Will paying down closed card debt help my credit score?
By Barry Paperno | Published: April 27, 2017
Speaking of Credit
Dear Speaking of Credit,
I went through some tough times and wasn’t paying on the credit card I have through my bank. The bank ended up closing the credit card account. I have been making payments on the “closed card” for about six months now. Is this helping my credit score in any way? Or is it making my score worse because I have a “closed” account?
No matter what I do I can’t seem to get my score above 640. I have another credit card I make regular payments on, and I have a personal loan through my bank that is on automatic pay each month. My husband and I want to buy a vehicle and a house within the next couple of years, but I would like my score to be above 700. How do I get there? – Aislynn
Let’s take a good look at how that closed card might be impacting your credit score now that you’ve been paying on time over the past six months, and what the future may hold.
Fortunately, who closes your card – either you or the bank – has no influence on your score. Unfortunately, that’s about where the simple part of this discussion ends. We’ll start by examining how each of the three main credit scoring categories that together make up 80 percent of the score behave when a card has been closed:
- Payment history (35 percent of the score). Whether you pay on time or late, it makes no difference to the credit score if the account receiving – or not receiving – the payments is open or closed.
- Amounts owed (30 percent of the score). The credit utilization (balance/credit limit percentage) calculations making up most of this category can be seriously affected by whether a card is open or closed – and, as you’ll see, whether a balance remains after closing.
- Length of credit history (15 percent of the score). Open or closed, the age of any account on your credit report is considered equally by the scoring formula.
Let’s now narrow our concern down to the amounts owed category, and credit utilization specifically. There are a couple of rules dictating which cards are included in these calculations. They evaluate both individual card usage and combined card usage.
Included in these utilization calculations are:
- Open accounts having balances of $0 and up, and credit limits greater than $0.
- Closed accounts having balances and credit limits greater than $0.
Or, put differently, the following cards are left out of credit utilization calculations:
- Open accounts with a credit limit of $0.
- Closed accounts with a balance or credit limit of $0.
We know your closed card has a balance you’re paying down. What we don’t know is whether the bank lowered the credit limit to $0 when closing the card or left a limit. As you can see from the above rules, the presence or absence of a credit limit will determine how that closed card influences your score – particularly in the combined utilization calculations that look at your card usage in total.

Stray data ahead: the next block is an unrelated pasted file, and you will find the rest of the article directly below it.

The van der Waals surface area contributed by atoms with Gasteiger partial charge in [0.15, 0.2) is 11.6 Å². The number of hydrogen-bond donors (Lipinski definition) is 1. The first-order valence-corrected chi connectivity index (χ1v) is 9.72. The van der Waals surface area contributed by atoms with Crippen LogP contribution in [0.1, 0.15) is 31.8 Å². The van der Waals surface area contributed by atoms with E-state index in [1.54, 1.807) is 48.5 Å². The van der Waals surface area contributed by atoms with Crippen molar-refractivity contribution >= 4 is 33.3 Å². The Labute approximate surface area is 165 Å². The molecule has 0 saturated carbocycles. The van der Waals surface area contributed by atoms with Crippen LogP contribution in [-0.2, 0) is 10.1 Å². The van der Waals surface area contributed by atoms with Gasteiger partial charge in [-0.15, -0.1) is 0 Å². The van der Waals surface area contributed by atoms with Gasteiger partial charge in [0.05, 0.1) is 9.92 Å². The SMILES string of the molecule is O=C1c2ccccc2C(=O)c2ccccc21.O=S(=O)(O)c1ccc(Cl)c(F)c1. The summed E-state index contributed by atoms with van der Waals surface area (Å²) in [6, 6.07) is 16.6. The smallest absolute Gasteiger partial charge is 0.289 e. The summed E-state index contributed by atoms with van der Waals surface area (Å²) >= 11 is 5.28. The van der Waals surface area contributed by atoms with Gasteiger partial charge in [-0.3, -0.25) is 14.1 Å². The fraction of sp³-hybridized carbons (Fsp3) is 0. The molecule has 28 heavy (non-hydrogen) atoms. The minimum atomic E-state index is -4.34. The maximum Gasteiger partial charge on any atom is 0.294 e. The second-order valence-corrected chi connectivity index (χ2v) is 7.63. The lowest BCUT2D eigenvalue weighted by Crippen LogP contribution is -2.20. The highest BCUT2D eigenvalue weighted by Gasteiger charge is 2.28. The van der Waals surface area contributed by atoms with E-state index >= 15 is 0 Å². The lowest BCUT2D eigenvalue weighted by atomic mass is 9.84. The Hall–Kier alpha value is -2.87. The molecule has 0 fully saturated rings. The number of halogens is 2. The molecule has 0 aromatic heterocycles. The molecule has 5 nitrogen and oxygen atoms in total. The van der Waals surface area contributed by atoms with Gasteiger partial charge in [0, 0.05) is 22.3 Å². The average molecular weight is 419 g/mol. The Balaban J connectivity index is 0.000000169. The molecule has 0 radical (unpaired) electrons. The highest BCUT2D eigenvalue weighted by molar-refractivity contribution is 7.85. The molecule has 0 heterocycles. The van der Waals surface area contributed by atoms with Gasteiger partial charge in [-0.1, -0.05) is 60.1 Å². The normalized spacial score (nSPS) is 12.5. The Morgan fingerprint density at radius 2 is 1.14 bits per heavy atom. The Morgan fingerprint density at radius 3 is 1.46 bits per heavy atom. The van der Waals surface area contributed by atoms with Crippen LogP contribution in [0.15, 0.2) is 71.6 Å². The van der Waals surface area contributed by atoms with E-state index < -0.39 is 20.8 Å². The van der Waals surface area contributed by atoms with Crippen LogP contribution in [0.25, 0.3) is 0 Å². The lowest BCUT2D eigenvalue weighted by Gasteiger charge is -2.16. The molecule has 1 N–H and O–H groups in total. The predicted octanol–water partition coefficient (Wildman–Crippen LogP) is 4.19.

Generally, if the closed card has a higher utilization percentage than your other card(s), your score should benefit by it being left out. Conversely, if the closed card has a lower percentage than the other card(s), it’s helping your score – and thus could hurt it by being excluded from combined utilization calculations. Again, utilization makes up almost 30 percent of your score, so whether this card is included or left out can be critical for your score.
It’s also helpful to keep in mind that even if the closed card’s utilization continues to be included in your score, that participation will only be temporary until the balance reaches $0. Then, since both a balance and limit are required for a closed card to be included in utilization, it will no longer be part of any utilization calculations.
impact on credit history
Another score landmine that could be waiting much further down the road involves the length of credit history category. When the first late payment on the closed card reaches the 7-year-old mark, that account will be removed from your credit report entirely. And with it, the years you’ve had the card will be removed from the calculations that consider how long you’ve been using credit – particularly your average age of accounts.
Most importantly, you should feel good that you are now paying all of your obligations on time.
- Simply continuing to do so while lowering any remaining card debt will go a long way toward re-establishing a good track record and raising your credit score.
- Be patient while your credit score slowly makes its way into the 700s during the next couple of years.
Rewriting history is a slow process, but it will be well worth the wait.
Meet CreditCards.com's reader Q&A expertsDoes a personal finance problem have you worried? Monday through Saturday, CreditCards.com's Q&A experts answer questions from readers. Ask a question, or click on any expert to see their previous answers.
- Q&A: Should I contest credit card wrongly reported as closed by me? – Worried about a credit card that was wrongly reported as closed by you and not the card issuer? Who closed the account is not as important for credit scoring purposes as whether there was a balance on the closed account ...
- Q&A: Applying for house refinance soon? Don't miss card payments – The months prior to refinancing your home is not the time to miss bill payments, as this will lower your score. But there are ways to help your score ...
- Q&A: How to combine existing card balances without hurting score – Combining several existing balances into an old, low-interest card is a smart move, as long as you keep all paid-off cards open to avoid hurting your credit score ...